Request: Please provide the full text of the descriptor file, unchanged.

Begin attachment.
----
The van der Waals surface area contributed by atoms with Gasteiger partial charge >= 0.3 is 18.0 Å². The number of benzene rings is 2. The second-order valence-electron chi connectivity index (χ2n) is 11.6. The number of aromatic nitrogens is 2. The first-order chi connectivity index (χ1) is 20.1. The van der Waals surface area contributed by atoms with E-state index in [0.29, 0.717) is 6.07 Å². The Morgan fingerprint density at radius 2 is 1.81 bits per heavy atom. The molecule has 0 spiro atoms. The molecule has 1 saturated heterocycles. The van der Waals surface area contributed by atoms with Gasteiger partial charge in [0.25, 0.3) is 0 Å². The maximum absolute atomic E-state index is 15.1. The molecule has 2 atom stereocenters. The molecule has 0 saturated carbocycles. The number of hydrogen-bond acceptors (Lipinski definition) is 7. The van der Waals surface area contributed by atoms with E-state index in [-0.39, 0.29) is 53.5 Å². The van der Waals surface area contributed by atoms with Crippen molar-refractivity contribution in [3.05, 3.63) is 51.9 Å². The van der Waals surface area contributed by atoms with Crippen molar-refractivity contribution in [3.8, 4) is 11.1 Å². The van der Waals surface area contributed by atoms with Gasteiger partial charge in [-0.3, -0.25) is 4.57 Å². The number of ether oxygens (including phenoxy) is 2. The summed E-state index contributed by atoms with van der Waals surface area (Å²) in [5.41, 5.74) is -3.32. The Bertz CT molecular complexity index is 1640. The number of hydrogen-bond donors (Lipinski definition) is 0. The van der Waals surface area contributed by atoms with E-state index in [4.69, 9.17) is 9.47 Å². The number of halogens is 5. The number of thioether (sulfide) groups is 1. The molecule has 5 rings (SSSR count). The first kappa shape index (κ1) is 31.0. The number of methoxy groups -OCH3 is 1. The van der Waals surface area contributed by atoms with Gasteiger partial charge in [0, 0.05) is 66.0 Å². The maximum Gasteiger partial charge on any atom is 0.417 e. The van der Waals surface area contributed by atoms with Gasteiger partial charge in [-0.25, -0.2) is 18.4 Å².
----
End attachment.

The van der Waals surface area contributed by atoms with Gasteiger partial charge >= 0.3 is 18.0 Å². The number of benzene rings is 2. The second-order valence-electron chi connectivity index (χ2n) is 11.6. The number of aromatic nitrogens is 2. The first-order chi connectivity index (χ1) is 20.1. The van der Waals surface area contributed by atoms with E-state index in [0.29, 0.717) is 6.07 Å². The Morgan fingerprint density at radius 2 is 1.81 bits per heavy atom. The molecule has 0 spiro atoms. The molecule has 1 saturated heterocycles. The van der Waals surface area contributed by atoms with Gasteiger partial charge in [0.25, 0.3) is 0 Å². The maximum absolute atomic E-state index is 15.1. The molecule has 2 atom stereocenters. The molecule has 0 saturated carbocycles. The number of hydrogen-bond acceptors (Lipinski definition) is 7. The van der Waals surface area contributed by atoms with E-state index in [-0.39, 0.29) is 53.5 Å². The van der Waals surface area contributed by atoms with Crippen molar-refractivity contribution in [3.05, 3.63) is 51.9 Å². The van der Waals surface area contributed by atoms with Crippen molar-refractivity contribution in [3.8, 4) is 11.1 Å². The van der Waals surface area contributed by atoms with Gasteiger partial charge in [-0.3, -0.25) is 4.57 Å². The number of ether oxygens (including phenoxy) is 2. The summed E-state index contributed by atoms with van der Waals surface area (Å²) in [5.41, 5.74) is -3.32. The Bertz CT molecular complexity index is 1640. The number of hydrogen-bond donors (Lipinski definition) is 0. The van der Waals surface area contributed by atoms with E-state index in [4.69, 9.17) is 9.47 Å². The number of halogens is 5. The number of thioether (sulfide) groups is 1. The molecule has 5 rings (SSSR count). The first kappa shape index (κ1) is 31.0. The number of methoxy groups -OCH3 is 1. The van der Waals surface area contributed by atoms with Gasteiger partial charge in [0, 0.05) is 66.0 Å². The maximum Gasteiger partial charge on any atom is 0.417 e. The van der Waals surface area contributed by atoms with Gasteiger partial charge in [-0.25, -0.2) is 18.4 Å².